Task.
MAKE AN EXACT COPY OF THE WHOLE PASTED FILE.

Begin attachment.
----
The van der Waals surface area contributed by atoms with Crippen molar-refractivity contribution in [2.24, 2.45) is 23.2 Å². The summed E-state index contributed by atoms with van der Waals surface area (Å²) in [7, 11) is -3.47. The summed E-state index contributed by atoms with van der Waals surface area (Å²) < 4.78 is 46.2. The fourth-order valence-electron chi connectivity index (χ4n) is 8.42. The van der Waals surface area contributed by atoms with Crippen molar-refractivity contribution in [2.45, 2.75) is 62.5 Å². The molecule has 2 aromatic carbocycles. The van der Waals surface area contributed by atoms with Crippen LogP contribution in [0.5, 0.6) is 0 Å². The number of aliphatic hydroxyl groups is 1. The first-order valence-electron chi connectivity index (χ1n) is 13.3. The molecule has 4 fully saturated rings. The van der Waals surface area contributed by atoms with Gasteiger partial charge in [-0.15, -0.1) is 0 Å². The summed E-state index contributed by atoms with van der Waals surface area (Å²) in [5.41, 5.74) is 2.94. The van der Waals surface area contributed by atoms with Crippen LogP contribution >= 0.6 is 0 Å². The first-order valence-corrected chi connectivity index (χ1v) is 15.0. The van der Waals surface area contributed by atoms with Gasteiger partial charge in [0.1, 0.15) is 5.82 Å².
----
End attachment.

The van der Waals surface area contributed by atoms with Crippen molar-refractivity contribution in [2.24, 2.45) is 23.2 Å². The summed E-state index contributed by atoms with van der Waals surface area (Å²) in [7, 11) is -3.47. The summed E-state index contributed by atoms with van der Waals surface area (Å²) < 4.78 is 46.2. The fourth-order valence-electron chi connectivity index (χ4n) is 8.42. The van der Waals surface area contributed by atoms with Crippen molar-refractivity contribution in [2.45, 2.75) is 62.5 Å². The molecule has 2 aromatic carbocycles. The van der Waals surface area contributed by atoms with Crippen LogP contribution in [0.5, 0.6) is 0 Å². The number of aliphatic hydroxyl groups is 1. The first-order valence-electron chi connectivity index (χ1n) is 13.3. The molecule has 4 fully saturated rings. The van der Waals surface area contributed by atoms with Gasteiger partial charge in [-0.15, -0.1) is 0 Å². The summed E-state index contributed by atoms with van der Waals surface area (Å²) in [5.41, 5.74) is 2.94. The van der Waals surface area contributed by atoms with Crippen LogP contribution >= 0.6 is 0 Å². The first-order valence-corrected chi connectivity index (χ1v) is 15.0. The van der Waals surface area contributed by atoms with Gasteiger partial charge in [0.1, 0.15) is 5.82 Å².